Importation and use of veterinary medicines under exceptional circumstances
Given the range of species and conditions that exist in veterinary medicine it is not practical to have authorised products available for each situation. EU and national legislation recognise the need for veterinary practitioners to avail of a number of tools to improve the position.
Use of medicines under the ‘cascade’ principles
National and EU legislation recognise the need for veterinary practitioners in exceptional circumstances to be able to use certain medicines off-label (i.e. not strictly in accordance with the conditions of authorisation of the medicine). This is commonly referred to as use under the ‘cascade’ provisions of the legislation, and applies exclusively to vets. The Department of Agriculture, Food & the Marine (DAFM) is the competent authority for giving advice on the use of the cascade provision, including the importation of veterinary medicines from another country where there is no suitable medicine authorised in Ireland (the so-called AR 16 and AR 18 licensing procedures).
Such licences may be granted by the DAFM when there is a particular health situation (e.g. an outbreak of an infectious disease that normally does not occur in Ireland) or where no authorised veterinary medicinal product is available in this country but one is available in another Member State of the European Union.
Supply and use of human medicines in veterinary practice
According to articles 112, 113 and 114 of European Regulation 2019/6 (the so-called ‘cascade’ provisions), when a suitable veterinary medicinal product is not available in this country, veterinary practitioners are entitled to use certain human medicines under particular circumstances. To access these medicines, veterinary practitioners may source them from a retail pharmacy in Ireland, or from an Irish wholesaler authorised to supply human medicines.
Irish wholesalers of human medicines are permitted to supply human medicines to veterinary practitioners in accordance with applicable national legislation. The definition of ‘supply by wholesale’ detailed in regulation 4(1) of the Medicinal Products (Prescription and Control of Supply) Regulations 2003, as amended. It states that
‘supply by wholesale’ means the supply of a medicinal product to a person who obtains the product for one or more of the following purposes:
(a) supply in the course of a pharmaceutical business,
(b) administration in the course of a professional practice, or
(c) for or in connection with a service provided by a hospital.
The HPRA interprets ‘professional practice’ as including professional practice by a registered veterinary practitioner; veterinary practitioners have an ethical and professional responsibility to treat animals in order to relieve or prevent animal suffering.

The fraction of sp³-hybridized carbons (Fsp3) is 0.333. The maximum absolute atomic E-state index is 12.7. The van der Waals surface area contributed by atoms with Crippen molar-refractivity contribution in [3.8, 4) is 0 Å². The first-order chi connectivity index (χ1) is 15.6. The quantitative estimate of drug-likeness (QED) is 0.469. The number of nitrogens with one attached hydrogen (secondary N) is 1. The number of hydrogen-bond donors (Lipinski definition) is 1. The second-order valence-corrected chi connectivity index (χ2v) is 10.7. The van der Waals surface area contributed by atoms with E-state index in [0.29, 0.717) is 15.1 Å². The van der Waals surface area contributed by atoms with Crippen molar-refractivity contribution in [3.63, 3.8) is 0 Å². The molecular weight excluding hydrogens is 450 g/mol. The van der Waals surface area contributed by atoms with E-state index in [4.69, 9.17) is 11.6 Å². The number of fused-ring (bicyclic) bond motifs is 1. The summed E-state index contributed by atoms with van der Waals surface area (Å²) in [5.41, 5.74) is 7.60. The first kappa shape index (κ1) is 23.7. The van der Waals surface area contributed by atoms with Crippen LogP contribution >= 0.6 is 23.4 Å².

In accordance with the ‘cascade’ provision in Regulation 2019/6, human medicines that are either authorised centrally (following the recommendation of the European Medicines Agency), or which are authorised in Ireland or in another EU Member State as a medicinal product for humans, can exceptionally be supplied to veterinary practitioners in situations where there is not an authorised veterinary alternative available.
Note that the ‘cascade’ provisions in Regulation 2019/6 do not entitle veterinary practitioners to access or use human medicines which have been supplied into Ireland without a marketing authorisation (e.g. human medicines that are imported under special conditions for specific or compassionate use for human therapy but which do not have marketing authorisations, human medicinal products that are authorised in the UK but are not authorised in Ireland etc.).
The HPRA understands that veterinary practitioners who wish to order human medicines from a human medicines wholesaler in Ireland should not write a prescription (which should only be filled by a retail pharmacy) but that the records should be kept (e.g. in the veterinary practitioner’s order book). It is suggested that veterinary practitioners making such orders should confirm in his/her order that the medicines sought are for use in animals under their care and in accordance with his/her professional practice.
Responsibility for exceptional licensing procedures rests with the DAFM and queries on the application requirements should be directed to them (email@example.com or Lo-call 1890 200 510).
Importation of veterinary medicines for which an equivalent product is already authorised
It is legally possible for a company to import a veterinary medicine that is already authorised in Ireland but is available more cheaply in another EU Member State. This procedure is governed by regulations and requires the applicant to seek authorisation from the HPRA under the so-called ‘parallel veterinary product authorisation procedure’.
There are a number of conditions which attach to such applications, including that the parallel‐distributed product must be the same as that already authorised in Ireland and that the labelling and package insert of the product are based on those approved by us for the existing product. The repackaging must be carried out in a manufacturing facility which has a veterinary manufacturing licence in accordance with Good Manufacturing Practice (GMP). An application fee applies. The product will be allocated a parallel veterinary product authorisation number. For further details please click here.
The appropriate forms are available on the Department’s website. Any further queries should be directed to firstname.lastname@example.org or by telephone on 01 615 7100.